A CHRISTMAS SNOW
Rising Above Bitterness
Release Date: October 08, 2010
Starring: Catherine Mary Stewart, Muse
Watson, Anthony Tyler Quinn,
and Cameron ten Napel
Audience: All ages
Rating: Not Rated
Runtime: 111 minutes
Distributor: Destiny Image Films
Director: Tracy J. Trost
Executive Producer: Tracy J. Trost and Jim Stovall
Producer: Chad Gundersen
Writer: Tracy J. Trost and Candace Lee
Address Comments To:Joel Nori, Publisher
Destiny Image Films
Destiny Image, Inc.
PO Box 310
Shippensburg, PA 17257
Phone: (717) 532-3040
Kathleen Mitchell is a 10-year-old girl putting up Christmas decorations when her father walks out on her life. Cut to Kathleen as a middle-aged woman who runs a restaurant and insists on keeping it open for Christmas. The food critic has just called her the Christmas Grinch. Her boyfriend has to go away on business just before Christmas and leaves his 10-year-old daughter, Lucy, with her.
Lucy hates Kathleen because her mother has just died and she doesn’t want Kathleen to replace her mother. She is desperately afraid her father is going to forget about her when he marries Kathleen. Kathleen and Lucy are so similar that they do not get along at all.
Late at night, Kathleen has to go out to buy some sewing stuff to help Lucy with her costume for the Christmas Nativity play. Since the snow is picking up, she cannot see when she bumps her car into a man walking across the street. When she comes out of the mini market, two teenage thugs try to rob her. The old man intercedes to protect her, but gets hit on the head with a skateboard.
Feeling sorry for the old man, Kathleen takes him home. The snowstorm shuts down the town and the airports. The snowstorm traps Kathleen, Lucy and the old man, Sam, in Kathleen’s home.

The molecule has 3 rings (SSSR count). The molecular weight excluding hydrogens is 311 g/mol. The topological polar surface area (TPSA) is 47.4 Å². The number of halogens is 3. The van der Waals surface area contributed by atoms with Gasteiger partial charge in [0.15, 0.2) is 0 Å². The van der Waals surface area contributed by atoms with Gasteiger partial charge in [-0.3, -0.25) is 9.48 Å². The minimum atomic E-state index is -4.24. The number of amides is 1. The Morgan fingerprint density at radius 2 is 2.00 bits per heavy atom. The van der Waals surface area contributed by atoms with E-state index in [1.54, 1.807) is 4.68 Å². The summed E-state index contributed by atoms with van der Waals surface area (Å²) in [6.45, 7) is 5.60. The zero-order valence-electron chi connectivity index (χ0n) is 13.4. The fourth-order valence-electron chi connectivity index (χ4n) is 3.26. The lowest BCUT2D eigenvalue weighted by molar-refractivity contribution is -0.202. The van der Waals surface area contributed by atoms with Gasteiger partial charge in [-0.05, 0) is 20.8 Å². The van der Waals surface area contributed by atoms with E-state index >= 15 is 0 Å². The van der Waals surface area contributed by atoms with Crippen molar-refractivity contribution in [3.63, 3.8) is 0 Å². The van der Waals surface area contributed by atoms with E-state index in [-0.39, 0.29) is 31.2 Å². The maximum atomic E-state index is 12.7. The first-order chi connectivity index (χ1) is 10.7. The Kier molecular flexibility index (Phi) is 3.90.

Slowly, Kathleen opens up to Lucy with Sam’s help. Sam tells her he made many wrong decisions in his life, but a young man explained the Gospel story to him. Kathleen and Lucy start opening up to each other and to the story of Jesus. The ending is a complete surprise.
A CHRISTMAS SNOW is one of the better-directed and acted Christian movies. The Gospel is presented in a very winsome, compelling way.
The movie’s ending comes as a surprise, although there are some clues that one character is more than he appears to be. There is the nagging and troubling theological question, however, that he may be a ghost, or at least an IT’S A WONDERFUL LIFE type angel.
The weak part of the movie dramatically is the lack of jeopardy. For long stretches of the story, there seems to be no jeopardy at all. Thus, the movie is more of a TV movie than a theatrical movie. Even so, MOVIEGUIDE® commends the filmmakers for A CHRISTMAS SNOW.
A CHRISTMAS SNOW is a well-directed, well-acted, evangelistic movie. The Gospel is presented in a very winsome, compelling way. The movie’s ending comes as almost a complete surprise but raises some theological questions. The weakest part is the lack of jeopardy for long stretches of the story.